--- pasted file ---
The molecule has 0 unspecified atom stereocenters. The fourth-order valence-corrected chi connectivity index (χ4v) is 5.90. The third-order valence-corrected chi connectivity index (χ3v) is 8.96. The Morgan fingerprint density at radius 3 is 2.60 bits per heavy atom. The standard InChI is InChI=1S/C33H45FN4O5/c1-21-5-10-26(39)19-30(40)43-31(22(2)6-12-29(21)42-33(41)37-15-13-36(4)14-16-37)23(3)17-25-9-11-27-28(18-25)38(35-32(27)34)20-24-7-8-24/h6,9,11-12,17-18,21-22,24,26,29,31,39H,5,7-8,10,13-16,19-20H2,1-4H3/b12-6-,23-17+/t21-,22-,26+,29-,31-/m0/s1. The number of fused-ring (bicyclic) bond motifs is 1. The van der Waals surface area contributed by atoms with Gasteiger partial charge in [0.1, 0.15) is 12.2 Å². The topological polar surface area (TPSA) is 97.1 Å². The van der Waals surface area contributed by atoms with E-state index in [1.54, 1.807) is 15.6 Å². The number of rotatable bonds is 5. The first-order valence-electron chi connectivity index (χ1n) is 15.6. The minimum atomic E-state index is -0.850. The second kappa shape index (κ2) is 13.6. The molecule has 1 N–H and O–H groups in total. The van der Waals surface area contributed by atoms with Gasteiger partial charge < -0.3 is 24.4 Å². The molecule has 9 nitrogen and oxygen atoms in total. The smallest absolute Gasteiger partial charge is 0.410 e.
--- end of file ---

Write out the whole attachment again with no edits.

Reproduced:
The molecule has 0 unspecified atom stereocenters. The fourth-order valence-corrected chi connectivity index (χ4v) is 5.90. The third-order valence-corrected chi connectivity index (χ3v) is 8.96. The Morgan fingerprint density at radius 3 is 2.60 bits per heavy atom. The standard InChI is InChI=1S/C33H45FN4O5/c1-21-5-10-26(39)19-30(40)43-31(22(2)6-12-29(21)42-33(41)37-15-13-36(4)14-16-37)23(3)17-25-9-11-27-28(18-25)38(35-32(27)34)20-24-7-8-24/h6,9,11-12,17-18,21-22,24,26,29,31,39H,5,7-8,10,13-16,19-20H2,1-4H3/b12-6-,23-17+/t21-,22-,26+,29-,31-/m0/s1. The number of fused-ring (bicyclic) bond motifs is 1. The van der Waals surface area contributed by atoms with Gasteiger partial charge in [0.1, 0.15) is 12.2 Å². The topological polar surface area (TPSA) is 97.1 Å². The van der Waals surface area contributed by atoms with E-state index in [1.54, 1.807) is 15.6 Å². The number of rotatable bonds is 5. The first-order valence-electron chi connectivity index (χ1n) is 15.6. The minimum atomic E-state index is -0.850. The second kappa shape index (κ2) is 13.6. The molecule has 1 N–H and O–H groups in total. The van der Waals surface area contributed by atoms with Gasteiger partial charge < -0.3 is 24.4 Å². The molecule has 9 nitrogen and oxygen atoms in total. The smallest absolute Gasteiger partial charge is 0.410 e.